How does a patient’s diffuse large B-cell lymphoma (DLBCL) subtype impact their treatment options? Expert Dr. Robert Dean explains the most widely used DLBCL treatment approach as well as options for highly aggressive subtypes.
Dr. Robert Dean is a hematologist/medical oncologist at Taussig Cancer Institute at the Cleveland Clinic. Learn more about Dr. Dean, here.
So, how does a patient’s subtype impact their treatment options?
It’s getting there slowly. Right now, the most widely used initial treatment for patients with diffuse large B-cell lymphoma is still the monoclonal antibody rituximab (Rituxan) and the combination chemotherapy regimen called CHOP, or R-CHOP as it’s called for short all together. And for patients with lymphomas that are not the so-called double-hit type, at least in our center, R-CHOP is still the standard, most commonly used approach to treat those cases. For the double-hit cases, studies have shown that their results with R-CHOP treatment are significantly worse than what you see with the cases that are not double-hit lymphomas.
And because of that, a lot of lymphoma treatment programs have looked to other approaches to treatment that are a little more intensive, similar to what we use for highly aggressive lymphomas, such as Burkitt lymphoma, to see if we can do better for those patients. And the one that we most commonly use here at our center for the double-hit lymphoma cases is a regimen that’s called R-EPOCH, where you take the drugs that are in the R-CHOP, add an extra chemotherapy medicine, and give them in a different manner that provides a more prolonged exposure to the chemotherapy drugs with each round of treatment and also provides for some tailoring of the chemotherapy doses from one round of treatment to the next.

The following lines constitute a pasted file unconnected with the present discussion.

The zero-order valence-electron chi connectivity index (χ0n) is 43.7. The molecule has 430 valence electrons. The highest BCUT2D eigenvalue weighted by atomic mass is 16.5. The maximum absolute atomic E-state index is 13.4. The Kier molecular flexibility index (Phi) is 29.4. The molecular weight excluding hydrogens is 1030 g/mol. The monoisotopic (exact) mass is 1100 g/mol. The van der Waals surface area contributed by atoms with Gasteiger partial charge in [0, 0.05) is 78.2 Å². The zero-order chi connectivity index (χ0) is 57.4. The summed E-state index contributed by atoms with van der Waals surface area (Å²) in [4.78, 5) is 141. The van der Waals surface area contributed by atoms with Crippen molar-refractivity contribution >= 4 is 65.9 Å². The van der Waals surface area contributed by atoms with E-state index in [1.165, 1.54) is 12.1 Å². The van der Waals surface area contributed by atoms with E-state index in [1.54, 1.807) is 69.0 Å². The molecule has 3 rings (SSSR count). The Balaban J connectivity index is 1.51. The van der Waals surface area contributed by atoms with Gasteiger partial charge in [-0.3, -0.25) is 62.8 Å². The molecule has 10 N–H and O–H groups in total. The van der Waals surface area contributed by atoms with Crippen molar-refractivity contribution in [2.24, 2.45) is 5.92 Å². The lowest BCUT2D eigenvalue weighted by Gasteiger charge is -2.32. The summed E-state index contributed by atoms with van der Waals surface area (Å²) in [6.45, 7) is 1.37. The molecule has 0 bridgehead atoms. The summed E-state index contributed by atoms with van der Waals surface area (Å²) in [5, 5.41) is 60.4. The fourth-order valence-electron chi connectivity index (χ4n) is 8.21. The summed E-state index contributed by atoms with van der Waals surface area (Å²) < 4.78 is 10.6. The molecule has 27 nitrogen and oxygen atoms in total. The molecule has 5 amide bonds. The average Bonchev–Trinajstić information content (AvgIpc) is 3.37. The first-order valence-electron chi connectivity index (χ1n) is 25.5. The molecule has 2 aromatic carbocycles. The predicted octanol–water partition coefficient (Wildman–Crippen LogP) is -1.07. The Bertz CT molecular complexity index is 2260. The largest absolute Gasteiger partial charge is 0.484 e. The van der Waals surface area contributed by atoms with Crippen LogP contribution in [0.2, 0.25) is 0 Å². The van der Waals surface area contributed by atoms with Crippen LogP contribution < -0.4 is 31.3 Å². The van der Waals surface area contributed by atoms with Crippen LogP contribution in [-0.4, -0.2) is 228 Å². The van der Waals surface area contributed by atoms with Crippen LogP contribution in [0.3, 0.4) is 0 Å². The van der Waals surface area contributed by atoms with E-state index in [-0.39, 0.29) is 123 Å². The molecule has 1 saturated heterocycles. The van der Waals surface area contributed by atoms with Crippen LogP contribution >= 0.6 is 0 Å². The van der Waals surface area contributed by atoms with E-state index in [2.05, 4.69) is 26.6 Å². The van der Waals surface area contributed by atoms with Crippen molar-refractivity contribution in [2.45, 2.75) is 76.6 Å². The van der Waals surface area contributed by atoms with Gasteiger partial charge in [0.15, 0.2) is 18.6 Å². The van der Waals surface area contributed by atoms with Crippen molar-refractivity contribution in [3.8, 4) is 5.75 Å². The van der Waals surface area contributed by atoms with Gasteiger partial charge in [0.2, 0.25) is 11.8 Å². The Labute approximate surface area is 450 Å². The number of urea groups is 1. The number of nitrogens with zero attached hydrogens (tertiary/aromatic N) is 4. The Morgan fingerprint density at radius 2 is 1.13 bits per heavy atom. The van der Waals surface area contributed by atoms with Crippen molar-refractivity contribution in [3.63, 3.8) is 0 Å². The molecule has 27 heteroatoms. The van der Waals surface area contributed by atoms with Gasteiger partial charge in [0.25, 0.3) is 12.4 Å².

There aren’t any great controlled trials yet that prove that stronger treatment regimens like R-EPOCH are better for the double-hit cases of large cell lymphoma than the tried-and-true R-CHOP regimen that’s used for most other situations.
But there are what we call uncontrolled studies or retrospective studies that have looked at patients treated with those higher intensity regimens, and they at least suggest that patients treated with those approaches look like they do better than what you would have expected with the R-CHOP approach. And then there are a few less common subtypes of large cell lymphoma that are more specific and are treated in more unique ways.
For example, large B-cell lymphoma can arise in the brain only in rare cases and when that occurs it’s treated using an approach that’s really geared toward ensuring that you’re giving chemotherapy drugs that can effectively get into the brain tissue and attack the lymphoma cells there. Once in a while, you see someone who’s got both of those situations going on at once, lymphoma growing in the lymph node system or other places in the body outside of the nervous system, and lymphoma growing in the nervous system at the same time, and you need to make adjustments in how you treat those cases, too.